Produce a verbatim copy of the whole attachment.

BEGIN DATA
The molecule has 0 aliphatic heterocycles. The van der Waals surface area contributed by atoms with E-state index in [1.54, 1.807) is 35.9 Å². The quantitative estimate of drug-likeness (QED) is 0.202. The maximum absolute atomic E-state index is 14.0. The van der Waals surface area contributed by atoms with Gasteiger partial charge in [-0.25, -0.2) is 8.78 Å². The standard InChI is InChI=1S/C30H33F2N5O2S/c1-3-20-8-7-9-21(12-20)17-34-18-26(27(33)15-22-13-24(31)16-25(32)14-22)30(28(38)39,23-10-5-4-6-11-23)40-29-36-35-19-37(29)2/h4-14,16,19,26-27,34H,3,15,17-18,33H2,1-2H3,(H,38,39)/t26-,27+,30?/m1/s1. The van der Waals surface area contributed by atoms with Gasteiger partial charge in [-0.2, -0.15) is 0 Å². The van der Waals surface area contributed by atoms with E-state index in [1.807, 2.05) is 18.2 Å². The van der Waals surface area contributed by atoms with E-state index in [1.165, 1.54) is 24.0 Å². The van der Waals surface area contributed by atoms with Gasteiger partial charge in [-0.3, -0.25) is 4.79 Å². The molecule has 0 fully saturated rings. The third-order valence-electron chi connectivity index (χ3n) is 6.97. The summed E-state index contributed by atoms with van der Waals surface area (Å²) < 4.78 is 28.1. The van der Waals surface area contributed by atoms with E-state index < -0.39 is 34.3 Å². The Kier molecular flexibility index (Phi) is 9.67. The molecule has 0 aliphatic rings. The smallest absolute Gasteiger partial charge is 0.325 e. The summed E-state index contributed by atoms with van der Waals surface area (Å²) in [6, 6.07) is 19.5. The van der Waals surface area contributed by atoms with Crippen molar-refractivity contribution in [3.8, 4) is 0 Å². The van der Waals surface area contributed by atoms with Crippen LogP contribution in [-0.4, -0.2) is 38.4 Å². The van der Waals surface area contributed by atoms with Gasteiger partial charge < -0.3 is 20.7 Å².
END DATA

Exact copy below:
The molecule has 0 aliphatic heterocycles. The van der Waals surface area contributed by atoms with E-state index in [1.54, 1.807) is 35.9 Å². The quantitative estimate of drug-likeness (QED) is 0.202. The maximum absolute atomic E-state index is 14.0. The van der Waals surface area contributed by atoms with Gasteiger partial charge in [-0.25, -0.2) is 8.78 Å². The standard InChI is InChI=1S/C30H33F2N5O2S/c1-3-20-8-7-9-21(12-20)17-34-18-26(27(33)15-22-13-24(31)16-25(32)14-22)30(28(38)39,23-10-5-4-6-11-23)40-29-36-35-19-37(29)2/h4-14,16,19,26-27,34H,3,15,17-18,33H2,1-2H3,(H,38,39)/t26-,27+,30?/m1/s1. The van der Waals surface area contributed by atoms with Gasteiger partial charge in [-0.2, -0.15) is 0 Å². The van der Waals surface area contributed by atoms with E-state index in [1.807, 2.05) is 18.2 Å². The van der Waals surface area contributed by atoms with E-state index in [1.165, 1.54) is 24.0 Å². The van der Waals surface area contributed by atoms with Gasteiger partial charge in [-0.3, -0.25) is 4.79 Å². The molecule has 0 fully saturated rings. The third-order valence-electron chi connectivity index (χ3n) is 6.97. The summed E-state index contributed by atoms with van der Waals surface area (Å²) < 4.78 is 28.1. The van der Waals surface area contributed by atoms with E-state index < -0.39 is 34.3 Å². The Kier molecular flexibility index (Phi) is 9.67. The molecule has 0 aliphatic rings. The smallest absolute Gasteiger partial charge is 0.325 e. The summed E-state index contributed by atoms with van der Waals surface area (Å²) in [6, 6.07) is 19.5. The van der Waals surface area contributed by atoms with Crippen molar-refractivity contribution in [3.8, 4) is 0 Å². The van der Waals surface area contributed by atoms with Crippen LogP contribution in [-0.4, -0.2) is 38.4 Å². The van der Waals surface area contributed by atoms with Gasteiger partial charge < -0.3 is 20.7 Å².